No media frivolity, please! We're Saudi

A call to issue a 'media punishment law' in Saudi Arabia, as a result of the popular Ramadan soap opera 'Tash ma Tash', is raising unprecedented commotion and condemnation in the Kingdom.
By Hanaa Al Akhmari, Correspondent
Tash ma tash
'Tash ma tash' is among the longest-running Ramadan soap operas, and one that has never been shy of controversy. R.R.

JEDDAH - The new law was proposed by a member of the Shura Council,
which represents the highest authority in the country.

Abdullah Al-Tuweirky, a member of the council's media committee, was not amused by the way the Shura Council was recently portrayed in the immensely popular TV soap opera, 'Tash ma Tash', and particularly in an episode entitled 'Liberals, but...'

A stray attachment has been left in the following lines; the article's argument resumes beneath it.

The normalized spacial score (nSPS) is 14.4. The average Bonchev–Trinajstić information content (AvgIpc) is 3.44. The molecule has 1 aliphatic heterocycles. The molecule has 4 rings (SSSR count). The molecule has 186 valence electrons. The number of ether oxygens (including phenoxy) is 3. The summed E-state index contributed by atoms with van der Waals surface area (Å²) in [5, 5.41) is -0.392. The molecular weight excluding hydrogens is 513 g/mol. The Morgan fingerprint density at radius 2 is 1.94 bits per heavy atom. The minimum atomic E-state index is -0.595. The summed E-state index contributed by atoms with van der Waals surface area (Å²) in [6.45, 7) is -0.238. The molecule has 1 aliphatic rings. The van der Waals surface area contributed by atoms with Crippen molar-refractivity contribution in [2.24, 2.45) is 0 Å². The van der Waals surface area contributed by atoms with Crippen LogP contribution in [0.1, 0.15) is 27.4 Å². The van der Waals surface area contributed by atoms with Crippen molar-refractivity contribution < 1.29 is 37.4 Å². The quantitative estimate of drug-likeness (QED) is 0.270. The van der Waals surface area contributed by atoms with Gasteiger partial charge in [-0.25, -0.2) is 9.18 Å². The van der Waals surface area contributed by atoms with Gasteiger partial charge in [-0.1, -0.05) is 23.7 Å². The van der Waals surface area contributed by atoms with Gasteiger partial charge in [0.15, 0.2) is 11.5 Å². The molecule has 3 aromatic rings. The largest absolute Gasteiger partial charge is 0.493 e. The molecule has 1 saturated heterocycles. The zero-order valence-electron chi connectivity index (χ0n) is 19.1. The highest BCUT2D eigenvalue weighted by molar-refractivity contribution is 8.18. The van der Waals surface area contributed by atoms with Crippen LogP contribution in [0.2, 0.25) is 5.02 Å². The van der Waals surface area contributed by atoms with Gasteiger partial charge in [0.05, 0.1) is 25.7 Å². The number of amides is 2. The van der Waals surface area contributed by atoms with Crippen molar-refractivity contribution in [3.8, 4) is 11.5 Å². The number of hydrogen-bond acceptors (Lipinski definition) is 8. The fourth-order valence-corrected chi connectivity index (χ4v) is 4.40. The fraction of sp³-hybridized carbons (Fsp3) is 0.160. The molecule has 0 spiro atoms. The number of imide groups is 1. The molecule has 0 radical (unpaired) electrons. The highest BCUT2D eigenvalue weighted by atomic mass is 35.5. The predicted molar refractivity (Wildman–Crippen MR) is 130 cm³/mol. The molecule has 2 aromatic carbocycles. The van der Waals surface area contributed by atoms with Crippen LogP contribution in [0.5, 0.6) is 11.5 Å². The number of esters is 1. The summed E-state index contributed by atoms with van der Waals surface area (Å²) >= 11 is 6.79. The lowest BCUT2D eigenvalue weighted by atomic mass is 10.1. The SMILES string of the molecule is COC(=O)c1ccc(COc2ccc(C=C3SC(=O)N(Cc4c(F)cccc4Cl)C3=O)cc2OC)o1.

'Tash ma Tash' (Whatever comes) is one of the longest running so-called Musalsals, or Ramadan soap operas, and it has never been shy of controversy.

In earlier years, it has made fun of suicide bombers and the Kingdom's religious police.

During this year's fasting period, the show chose to mock pro-Western Arab liberals.

[ "The liberals aren't serious, they are not committed, they are not practical. They just talk", the show's creator and one of the lead actors, Nasser Al-Qassabi, recently told the Financial Times. ]
But the show also targeted the Shura Council itself, questioning the qualifications of some its members.

This was not to the liking of Abdullah Al-Tuweirky, who defended his call for a new media 'punishment' law in a trilogy of articles published in the Al Watan newspaper.